That Good Night
Clive Collins | Cait Maloney
The restaurant the entertainments committee had chosen for the Department’s annual hello/goodbye dinner was an odd place, or so Finnegan thought. A tall, narrow cube five storeys high, it was painted black inside and out and, once he had found the place, seemed to Finnegan to consist entirely of a staircase off of which, at each level, a few small tables and their accompanying chairs had been placed. The staircase was badly lit so that Finnegan, whose eyes did not adjust well to subdued lighting these days, missed his footing twice on the way up.
He had come from one of the part-time teaching jobs he did to supplement his earnings from his full-time post. After the coming autumn, what he got for the part-time work, together with his meager pension, would be all he had to live on, for Finnegan, this year, numbered himself among those whose time it was to say goodbye.
He was directed to the very top of the stairs and told by the Young Twerp assigned to stand there — for Finnegan all new members of the Department were twerps until they proved themselves otherwise, which, for Finnegan, they seldom did — to leave his bag and his coat with the others piled up outside the door of what seemed to be the lavatory.
“Is that the loo?” he said.
He was told that it was indeed “the loo”. The Young Twerp (female) smirked as she answered his question.
“Would you mind telling me how people are meant to use it during the evening?”
More smirking and words to the effect that people should do so in the usual manner.
“You mean once they get inside,” Finnegan said.
“Get inside?” The question was genuine.
“Get inside,” Finnegan repeated the words, although not as a question. He made to open the door and could not. The pile of bags, and the coats thrown on top of them, prevented him.
“I went on the way here,” he said. “You?”
Down on a lower level Finnegan found himself in company with people he had not had a proper conversation with in years. People he did not like. People, he knew, who did not like him. There was a fellow called Carrington, English as if it were his calling in life. Tall, taller than Finnegan he was and bread-stick thin.
“I’m surprised you came,” Carrington said.
Finnegan remembered the time Carrington had cornered him in the crowded staff-room to boast of dining with a visiting Irish President. “I was sure you would be there. Surely you must have known her in the ’70s?”
“Must have known her in the seventies? George, I was bedding her in the 70s.”
“Well!” Carrington said and went off in a huff.
It was a lie on Finnegan’s part, of course; a lie for which he apologized later in the day in Carrington’s pristine office, a naughty boy owning up in front of the headmaster.
“So why have you habitually absented yourself from these occasions?” Carrington said.
“To tell you the truth, I find them difficult.”
“You mean the sort of people one has to consort with.”
“I mean — I find mixing difficult. I find conversation with those I don’t know that well difficult. The times I’ve come, I’ve always ended up in a corner by myself.”
“Shyness? You? Really?”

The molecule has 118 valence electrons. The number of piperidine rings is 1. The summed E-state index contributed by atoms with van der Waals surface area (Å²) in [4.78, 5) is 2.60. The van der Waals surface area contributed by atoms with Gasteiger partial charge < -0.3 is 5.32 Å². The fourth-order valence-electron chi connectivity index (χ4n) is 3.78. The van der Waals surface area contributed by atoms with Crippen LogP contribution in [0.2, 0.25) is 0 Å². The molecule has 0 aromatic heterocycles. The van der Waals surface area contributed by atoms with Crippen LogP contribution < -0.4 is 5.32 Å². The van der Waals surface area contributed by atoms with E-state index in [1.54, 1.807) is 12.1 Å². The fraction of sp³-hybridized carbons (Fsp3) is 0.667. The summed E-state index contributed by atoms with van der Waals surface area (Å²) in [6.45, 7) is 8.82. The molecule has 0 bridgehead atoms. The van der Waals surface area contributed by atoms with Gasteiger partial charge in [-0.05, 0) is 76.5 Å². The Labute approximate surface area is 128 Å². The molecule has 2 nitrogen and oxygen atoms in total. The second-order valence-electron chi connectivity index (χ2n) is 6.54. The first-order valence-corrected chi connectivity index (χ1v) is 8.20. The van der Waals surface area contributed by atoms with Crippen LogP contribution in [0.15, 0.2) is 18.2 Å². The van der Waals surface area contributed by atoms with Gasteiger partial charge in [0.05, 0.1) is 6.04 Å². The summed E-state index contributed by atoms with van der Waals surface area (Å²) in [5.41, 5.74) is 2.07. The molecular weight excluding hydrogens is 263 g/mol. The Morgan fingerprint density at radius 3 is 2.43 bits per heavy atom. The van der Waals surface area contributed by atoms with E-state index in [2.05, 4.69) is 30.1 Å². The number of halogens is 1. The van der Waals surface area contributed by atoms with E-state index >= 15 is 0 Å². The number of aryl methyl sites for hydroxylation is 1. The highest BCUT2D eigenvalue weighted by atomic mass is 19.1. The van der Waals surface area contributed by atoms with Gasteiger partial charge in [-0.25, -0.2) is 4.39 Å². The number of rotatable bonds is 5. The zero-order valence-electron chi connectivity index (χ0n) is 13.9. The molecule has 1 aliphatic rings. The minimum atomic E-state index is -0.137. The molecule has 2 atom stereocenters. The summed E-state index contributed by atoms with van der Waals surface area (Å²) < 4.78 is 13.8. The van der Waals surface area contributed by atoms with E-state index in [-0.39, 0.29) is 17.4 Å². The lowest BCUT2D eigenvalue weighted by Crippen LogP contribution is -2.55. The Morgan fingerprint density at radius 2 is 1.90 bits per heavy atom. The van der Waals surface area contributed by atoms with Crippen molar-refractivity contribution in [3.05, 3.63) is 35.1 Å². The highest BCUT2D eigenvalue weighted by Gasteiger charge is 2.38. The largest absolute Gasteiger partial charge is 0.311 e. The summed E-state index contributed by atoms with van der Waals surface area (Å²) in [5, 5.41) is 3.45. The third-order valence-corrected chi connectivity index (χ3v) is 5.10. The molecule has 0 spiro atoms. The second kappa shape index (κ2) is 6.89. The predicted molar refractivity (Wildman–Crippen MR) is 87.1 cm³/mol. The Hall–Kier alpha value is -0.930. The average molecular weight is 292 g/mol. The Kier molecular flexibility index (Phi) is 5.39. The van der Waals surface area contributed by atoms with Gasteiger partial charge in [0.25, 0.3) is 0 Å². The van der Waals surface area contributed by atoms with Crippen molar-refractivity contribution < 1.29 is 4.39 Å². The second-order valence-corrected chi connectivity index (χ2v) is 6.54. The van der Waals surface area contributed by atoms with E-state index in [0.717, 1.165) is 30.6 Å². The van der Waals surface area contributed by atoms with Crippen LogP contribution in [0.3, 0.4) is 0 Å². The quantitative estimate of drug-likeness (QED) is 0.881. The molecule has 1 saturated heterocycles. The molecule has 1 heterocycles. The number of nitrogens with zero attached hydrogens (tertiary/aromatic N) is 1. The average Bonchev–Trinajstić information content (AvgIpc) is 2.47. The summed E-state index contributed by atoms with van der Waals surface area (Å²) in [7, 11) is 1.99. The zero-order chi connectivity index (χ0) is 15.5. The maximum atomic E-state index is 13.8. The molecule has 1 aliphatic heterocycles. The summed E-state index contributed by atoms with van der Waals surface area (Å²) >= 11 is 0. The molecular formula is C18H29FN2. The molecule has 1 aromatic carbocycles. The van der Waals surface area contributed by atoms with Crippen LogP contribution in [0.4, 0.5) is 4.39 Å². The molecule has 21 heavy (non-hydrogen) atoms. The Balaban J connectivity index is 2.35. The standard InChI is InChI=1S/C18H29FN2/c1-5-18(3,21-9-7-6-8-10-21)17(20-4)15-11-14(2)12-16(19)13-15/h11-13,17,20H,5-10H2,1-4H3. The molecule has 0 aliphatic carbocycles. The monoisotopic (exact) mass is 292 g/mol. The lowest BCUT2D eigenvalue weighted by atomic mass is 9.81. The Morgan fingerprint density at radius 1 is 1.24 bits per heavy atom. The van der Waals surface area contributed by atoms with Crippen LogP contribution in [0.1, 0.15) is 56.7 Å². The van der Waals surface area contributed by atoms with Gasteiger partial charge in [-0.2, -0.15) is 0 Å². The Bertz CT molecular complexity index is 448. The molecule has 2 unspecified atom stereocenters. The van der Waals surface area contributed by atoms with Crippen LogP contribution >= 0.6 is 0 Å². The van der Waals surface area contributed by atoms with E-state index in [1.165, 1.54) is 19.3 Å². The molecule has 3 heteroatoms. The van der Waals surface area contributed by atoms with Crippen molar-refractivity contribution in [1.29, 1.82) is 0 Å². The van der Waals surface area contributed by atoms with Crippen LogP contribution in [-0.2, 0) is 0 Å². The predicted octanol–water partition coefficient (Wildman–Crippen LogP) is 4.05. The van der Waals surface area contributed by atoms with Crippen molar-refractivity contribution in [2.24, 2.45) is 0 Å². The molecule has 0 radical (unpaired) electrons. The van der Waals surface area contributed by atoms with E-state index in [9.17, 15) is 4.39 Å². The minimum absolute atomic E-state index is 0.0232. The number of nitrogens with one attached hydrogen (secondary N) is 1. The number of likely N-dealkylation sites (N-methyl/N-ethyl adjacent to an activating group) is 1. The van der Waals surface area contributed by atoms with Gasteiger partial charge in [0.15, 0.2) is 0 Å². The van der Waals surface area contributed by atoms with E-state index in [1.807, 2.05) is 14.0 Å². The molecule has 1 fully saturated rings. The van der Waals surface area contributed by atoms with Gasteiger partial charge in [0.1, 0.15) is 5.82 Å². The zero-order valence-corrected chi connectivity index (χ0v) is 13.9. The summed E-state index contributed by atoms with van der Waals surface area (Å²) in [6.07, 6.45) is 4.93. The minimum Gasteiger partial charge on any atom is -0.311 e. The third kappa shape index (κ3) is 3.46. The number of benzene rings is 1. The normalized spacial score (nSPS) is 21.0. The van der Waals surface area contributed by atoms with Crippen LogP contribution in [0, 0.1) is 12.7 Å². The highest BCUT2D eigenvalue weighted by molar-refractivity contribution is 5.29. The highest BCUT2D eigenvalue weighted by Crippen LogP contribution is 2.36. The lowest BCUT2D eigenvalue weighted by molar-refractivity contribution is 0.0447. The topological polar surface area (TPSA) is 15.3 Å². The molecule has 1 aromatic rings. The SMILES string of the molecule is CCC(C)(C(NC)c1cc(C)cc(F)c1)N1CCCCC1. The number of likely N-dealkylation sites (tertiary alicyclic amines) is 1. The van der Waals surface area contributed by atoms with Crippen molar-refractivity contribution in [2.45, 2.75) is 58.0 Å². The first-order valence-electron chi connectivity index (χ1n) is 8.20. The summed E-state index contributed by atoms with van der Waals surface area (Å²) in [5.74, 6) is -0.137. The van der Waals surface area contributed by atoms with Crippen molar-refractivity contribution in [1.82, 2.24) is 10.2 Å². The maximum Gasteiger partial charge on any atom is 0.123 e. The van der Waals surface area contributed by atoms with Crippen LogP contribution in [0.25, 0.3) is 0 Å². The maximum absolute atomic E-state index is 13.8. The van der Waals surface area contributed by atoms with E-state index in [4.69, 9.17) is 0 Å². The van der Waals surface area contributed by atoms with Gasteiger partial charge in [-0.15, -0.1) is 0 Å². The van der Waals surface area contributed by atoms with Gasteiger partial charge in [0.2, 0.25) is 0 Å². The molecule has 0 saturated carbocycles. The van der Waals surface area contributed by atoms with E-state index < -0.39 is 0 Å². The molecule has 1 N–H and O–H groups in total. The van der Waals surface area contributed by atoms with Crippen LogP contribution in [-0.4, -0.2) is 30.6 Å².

“Yes, shyness, me, really.”
Finnegan was in a corner by himself when he heard his name being called. He was to go down to the second level for the presentations that were always made to those who were leaving.
“Jesus!” he said under his breath, almost missing his footing on the stairs again. “The bloody speeches.”
He was the longest serving member in the Department’s history and so would make his speech and receive his parting gift last. He waited with a posse of new arrivals, one of whom kept calling him Michael, despite Finnegan’s corrections.
The two other retirees gave long recitals of their academic triumphs. When, finally, it was Finnegan’s turn to speak he had quite forgotten what he had meant to say.
“Can you go up the stairs a bit, Brian?” the Chaucerian in charge of the evening said.
Finnegan did as he was told, turned on the narrow tread and promptly stumbled back down two more of them, jarring his spine in his inelegant descent. A hand came out of the darkness to give him a microphone.
“I suppose I could have —” Finnegan stopped, lost for the moment. “I suppose I should have danced down these steps the way Fred Astaire does in Easter Parade.”
“Do it! Do it,” a voice called out.
“Too old, son,” Finnegan answered. “But I will borrow something — a few words — from another star of former times. Errol Flynn —”
Finnegan heard the buzz of bemusement from the assembled Young Twerps. Errol Flynn?
“Errol Flynn turned up on the set of some film he was making three sheets to the wind. Not unusual this. Well, somehow he was got on a horse and told to ride to somewhere or someone and deliver his line.
“He couldn’t do it.”
Finnegan felt attention drifting from him; watched a young woman in the barely lit front row glance at her watch.
“Errol couldn’t do it. He swayed in the saddle and he said these immortal words, not the ones he was supposed to say, of course, just ‘Thank you, and goodnight.’ Then he fell off the horse.
“Which, having nearly fallen down these stairs, though myself with no drink taken, are all I have to say myself. So, thank you and good night.”
There was a silence, as if no one could believe he really was finished. But he was. He accepted his flowers. He found his bag and his coat. He descended the treacherous stairs again, dropped the bouquet behind the open door to the street hoping no one but a cleaner would find it, and walked off into the past.